April 10th, on the eve of the hunger strike: "We'll return with our demands fulfilled, or our corpses will return to Bhopal"

I am a victim of Union Carbide’s gases, a victim of the water contamination caused by chemicals abandoned by Union Carbide in its factory, a victim of the greedy irresponsibility of Dow Chemical and a victim of the indifference of the politicians who rule our poor country
In 1984 I lived in Qazi Camp, next to Berasia Road. That particular night I was at home with my family watching a film at midnight.
Suddenly it smelled like burnt chilli peppers and we started coughing and our eyes were watering. We opened the doors and no one could tell us what the problem was – everyone was just running. We asked the landlord what was going on and he told us he didn’t know. There were trucks driving by and we just jumped on one and went to Laal Ghaati. We had four children. I was holding one and my husband was holding another. Two got lost in the crowd. At first I thought they were following us but once we were on the truck I asked my husband where they were and we realized that my six-year-old girl Shehnaaz and my four-year-old son Javed were not with us. I thought we would never see them again. I was crying. People tried to comfort me. They suggested that I look for them in the mosque.
We found the children in the mosque the next day. They were in very bad shape – their eyes were swollen, they were vomiting, and they had diarrhoea. Javed was in the Shehnaaz’s lap. My other children are named Gulnaz and Munazir. My daughter Gulnaz had a serious eye problem from the gas and had to be operated upon. It took her two and half months to recover. Even now, she can’t see too well. Shehnaaz also has many problems, like shortness of breath, indigestion, and a burning sensation in her eyes. But these problems are common to all gas victims. Munazir also has had tuberculosis for the last seven years.
My son Javed has bone cancer right now. He is only 26 years old. My husband developed tuberculosis. My health is very bad, too. I have leprosy. Because of the gas I have eye problems. I used to sew before the gas leak. That was my work. Now I still cannot see well enough to even see the needle and thread well enough to sew. Now I live in Blue Moon Colony. The water there is contaminated from Union Carbide’s poisons and my whole family has been hurt by it.
Before the gas leak, my husband could earn about 100 rupees a day pushing loaded carts. But his lungs are affected, and any strenuous activity is painful and he is unable to do demanding physical labour. Now he earns barely 25 rupees.
I used to sew and make biris. But because of my failing eyesight, I’m unable to even thread a needle or roll beedis.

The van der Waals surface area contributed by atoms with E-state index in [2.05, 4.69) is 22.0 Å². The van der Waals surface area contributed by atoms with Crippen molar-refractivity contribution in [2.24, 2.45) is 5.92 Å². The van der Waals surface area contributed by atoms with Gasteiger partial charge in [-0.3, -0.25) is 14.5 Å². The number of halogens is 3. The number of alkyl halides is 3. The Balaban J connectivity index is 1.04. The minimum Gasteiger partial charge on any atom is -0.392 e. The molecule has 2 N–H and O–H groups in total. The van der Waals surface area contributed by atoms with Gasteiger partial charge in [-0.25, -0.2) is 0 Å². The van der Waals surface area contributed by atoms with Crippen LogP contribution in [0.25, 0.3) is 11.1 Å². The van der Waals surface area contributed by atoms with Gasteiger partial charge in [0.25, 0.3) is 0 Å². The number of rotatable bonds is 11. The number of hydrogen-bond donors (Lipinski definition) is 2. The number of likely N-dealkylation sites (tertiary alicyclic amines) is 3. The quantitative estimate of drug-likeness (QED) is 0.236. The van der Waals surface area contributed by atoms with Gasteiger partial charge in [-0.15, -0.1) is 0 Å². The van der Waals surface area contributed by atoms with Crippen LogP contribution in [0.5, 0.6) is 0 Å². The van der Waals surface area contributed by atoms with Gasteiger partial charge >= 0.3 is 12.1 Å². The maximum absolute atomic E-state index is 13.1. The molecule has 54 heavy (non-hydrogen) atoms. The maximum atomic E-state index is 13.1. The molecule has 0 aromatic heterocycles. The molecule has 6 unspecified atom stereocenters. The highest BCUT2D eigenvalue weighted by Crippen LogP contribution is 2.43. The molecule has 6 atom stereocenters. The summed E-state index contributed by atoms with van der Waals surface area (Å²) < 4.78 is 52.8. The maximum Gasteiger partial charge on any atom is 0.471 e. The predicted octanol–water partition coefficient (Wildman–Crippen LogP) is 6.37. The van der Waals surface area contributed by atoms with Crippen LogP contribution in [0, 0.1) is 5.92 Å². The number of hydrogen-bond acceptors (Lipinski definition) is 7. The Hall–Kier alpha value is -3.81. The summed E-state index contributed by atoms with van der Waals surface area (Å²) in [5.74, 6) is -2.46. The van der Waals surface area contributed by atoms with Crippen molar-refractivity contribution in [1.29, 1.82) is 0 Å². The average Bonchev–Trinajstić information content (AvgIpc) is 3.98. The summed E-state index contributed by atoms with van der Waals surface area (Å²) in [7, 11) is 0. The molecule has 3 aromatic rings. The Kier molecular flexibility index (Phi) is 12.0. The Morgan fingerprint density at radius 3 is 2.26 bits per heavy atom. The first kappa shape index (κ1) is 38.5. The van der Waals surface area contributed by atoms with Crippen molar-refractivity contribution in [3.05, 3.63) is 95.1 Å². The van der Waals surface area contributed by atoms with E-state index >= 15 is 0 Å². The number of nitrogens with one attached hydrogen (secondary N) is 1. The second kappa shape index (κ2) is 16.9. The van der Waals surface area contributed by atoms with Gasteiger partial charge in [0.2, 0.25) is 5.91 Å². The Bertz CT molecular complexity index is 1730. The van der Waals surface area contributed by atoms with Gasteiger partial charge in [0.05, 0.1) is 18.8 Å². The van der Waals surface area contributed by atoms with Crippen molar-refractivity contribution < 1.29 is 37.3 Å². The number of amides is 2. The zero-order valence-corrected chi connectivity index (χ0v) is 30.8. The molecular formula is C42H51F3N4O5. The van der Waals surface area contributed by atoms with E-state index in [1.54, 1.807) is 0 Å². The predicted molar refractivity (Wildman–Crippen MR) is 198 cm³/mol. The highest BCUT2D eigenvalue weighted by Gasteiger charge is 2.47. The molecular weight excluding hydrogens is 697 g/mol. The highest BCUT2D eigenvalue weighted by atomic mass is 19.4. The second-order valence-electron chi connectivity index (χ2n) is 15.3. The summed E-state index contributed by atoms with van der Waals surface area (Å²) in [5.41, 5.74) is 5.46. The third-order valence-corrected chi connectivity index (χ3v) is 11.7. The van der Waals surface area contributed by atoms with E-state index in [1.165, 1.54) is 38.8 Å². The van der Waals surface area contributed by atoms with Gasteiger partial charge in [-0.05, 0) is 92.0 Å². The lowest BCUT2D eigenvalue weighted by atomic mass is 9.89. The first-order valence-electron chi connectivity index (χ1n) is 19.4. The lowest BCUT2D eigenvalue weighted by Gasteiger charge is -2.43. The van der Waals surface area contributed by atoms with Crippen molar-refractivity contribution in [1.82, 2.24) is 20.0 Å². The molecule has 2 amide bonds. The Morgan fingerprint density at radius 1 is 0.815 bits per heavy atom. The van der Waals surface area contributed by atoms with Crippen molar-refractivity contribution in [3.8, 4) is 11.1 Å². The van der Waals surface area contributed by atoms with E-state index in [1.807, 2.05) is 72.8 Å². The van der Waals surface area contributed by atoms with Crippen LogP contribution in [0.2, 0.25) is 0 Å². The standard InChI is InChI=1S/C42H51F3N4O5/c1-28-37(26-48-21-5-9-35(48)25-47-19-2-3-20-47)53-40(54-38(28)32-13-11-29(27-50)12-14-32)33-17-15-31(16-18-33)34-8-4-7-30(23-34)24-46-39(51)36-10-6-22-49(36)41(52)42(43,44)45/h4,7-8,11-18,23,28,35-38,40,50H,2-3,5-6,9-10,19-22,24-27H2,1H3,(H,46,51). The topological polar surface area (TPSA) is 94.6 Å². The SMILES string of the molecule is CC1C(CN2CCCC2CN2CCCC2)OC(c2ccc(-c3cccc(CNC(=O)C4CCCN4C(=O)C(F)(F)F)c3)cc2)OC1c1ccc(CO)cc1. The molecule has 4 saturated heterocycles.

We have got no justice. Not from the Government or from anybody else. None of the Governments – Congress Party, BJP [Bharatiya Janata Party] – nobody has helped or even listened to us. We cannot change this. But we can put pressure on the Government. The Government must be made to understand that Bhopalis are Indians too, and they should get their rights.
Where I live now – for the last 16 years in Blue Moon Colony – the water and soil is contaminated because of the company. So we thought and decided with others that our lives are lost, everyday we are dying. But we thought that we should at least save the future generations. Even now in those 16 colonies, people are forced to drink contaminated water. The children are in such a sorrowful plight – some don’t have lips, some have bloated heads, some don’t have palates.
That is why, to save our children’s lives, we set off on a padayatra on the 20th of February to meet the Prime Minister in Delhi.Covering 800 km in 33 days, we reached Delhi on 25 March.
My thoughts were only that no matter how long the distance is, or what difficulties we may have to face, I’d do this for my children, and I will communicate to the Government what our demands are.
En route, in many places, we found the hospitality overwhelming.
People asked us if we wanted medicines. In some places, people cooked with their own hands and fed us. They even requested us to stay a little longer. But we had a mission and we had to break their hearts and leave.
There were more than 50 people on the padayatra. Some were supporters, including foreigners. Those people, too, walked with us. We were all together – hindus and muslims. There was no feeling of difference. We all felt we were from the same family.
It was difficult. We had blisters and pain in our bones. Gulab Bhai, the poor thing, her legs ache. But others gave her courage and helped her, and brought her along with us.
I have never gone on an indefinite fast. I have gone for one day only in 2001. But for the struggle, I have the courage and strength to ensure that we will return only after our demands are fulfilled. Twenty days, 25 days or 30 days – we will not return to Bhopal until our demands are met. Either we’ll return with our demands fulfilled, or our corpses will return to Bhopal.
The Government of India announced that it has allocated an additional Rs. 50 crores in compensation for the survivors of the Bhopal disaster. The amount has been sanctioned in fulfillment of a Supreme Court order directing the Government to make up for the shortfall arising out of foreign exchange rate variations on the interest accrued to the balance of compensation.
Rabbi Sher Gill, the famous Indian pop singer and peace Activist, came to visit the Bhopalis in the early evening. He sat down with the group, who first sang him a couple of Bhopal songs, and then he sang his own compositions and sufi songs by Bulle Shah. He regaled us with Bulla Main Jaanan Na Kaun – “I don’t know who I am.” In the tradition of mystics, the song goes on to say “Not a muslim, not a Hindu. I’m neither this, nor that.”

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